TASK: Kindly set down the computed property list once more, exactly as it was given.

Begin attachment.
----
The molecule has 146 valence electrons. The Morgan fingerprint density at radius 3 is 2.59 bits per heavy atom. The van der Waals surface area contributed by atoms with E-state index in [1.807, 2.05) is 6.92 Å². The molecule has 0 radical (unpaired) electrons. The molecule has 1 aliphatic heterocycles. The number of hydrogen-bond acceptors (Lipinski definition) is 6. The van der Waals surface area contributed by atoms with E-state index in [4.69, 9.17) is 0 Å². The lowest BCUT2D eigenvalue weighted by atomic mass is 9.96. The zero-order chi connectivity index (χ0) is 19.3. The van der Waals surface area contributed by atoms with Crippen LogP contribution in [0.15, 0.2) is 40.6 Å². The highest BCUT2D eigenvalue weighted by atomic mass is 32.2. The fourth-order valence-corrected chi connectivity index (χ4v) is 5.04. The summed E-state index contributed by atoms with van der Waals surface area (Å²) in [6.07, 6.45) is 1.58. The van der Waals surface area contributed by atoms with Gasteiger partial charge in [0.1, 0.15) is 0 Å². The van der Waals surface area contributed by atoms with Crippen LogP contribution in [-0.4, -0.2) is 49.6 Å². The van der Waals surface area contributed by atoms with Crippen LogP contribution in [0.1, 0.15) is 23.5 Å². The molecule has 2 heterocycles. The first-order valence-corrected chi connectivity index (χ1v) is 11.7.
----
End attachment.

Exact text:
The molecule has 146 valence electrons. The Morgan fingerprint density at radius 3 is 2.59 bits per heavy atom. The van der Waals surface area contributed by atoms with E-state index in [1.807, 2.05) is 6.92 Å². The molecule has 0 radical (unpaired) electrons. The molecule has 1 aliphatic heterocycles. The number of hydrogen-bond acceptors (Lipinski definition) is 6. The van der Waals surface area contributed by atoms with E-state index in [4.69, 9.17) is 0 Å². The lowest BCUT2D eigenvalue weighted by atomic mass is 9.96. The zero-order chi connectivity index (χ0) is 19.3. The van der Waals surface area contributed by atoms with Crippen LogP contribution in [0.15, 0.2) is 40.6 Å². The highest BCUT2D eigenvalue weighted by atomic mass is 32.2. The fourth-order valence-corrected chi connectivity index (χ4v) is 5.04. The summed E-state index contributed by atoms with van der Waals surface area (Å²) in [6.07, 6.45) is 1.58. The van der Waals surface area contributed by atoms with Gasteiger partial charge in [0.1, 0.15) is 0 Å². The van der Waals surface area contributed by atoms with Crippen LogP contribution in [-0.4, -0.2) is 49.6 Å². The van der Waals surface area contributed by atoms with Crippen LogP contribution in [0.1, 0.15) is 23.5 Å². The molecule has 2 heterocycles. The first-order valence-corrected chi connectivity index (χ1v) is 11.7.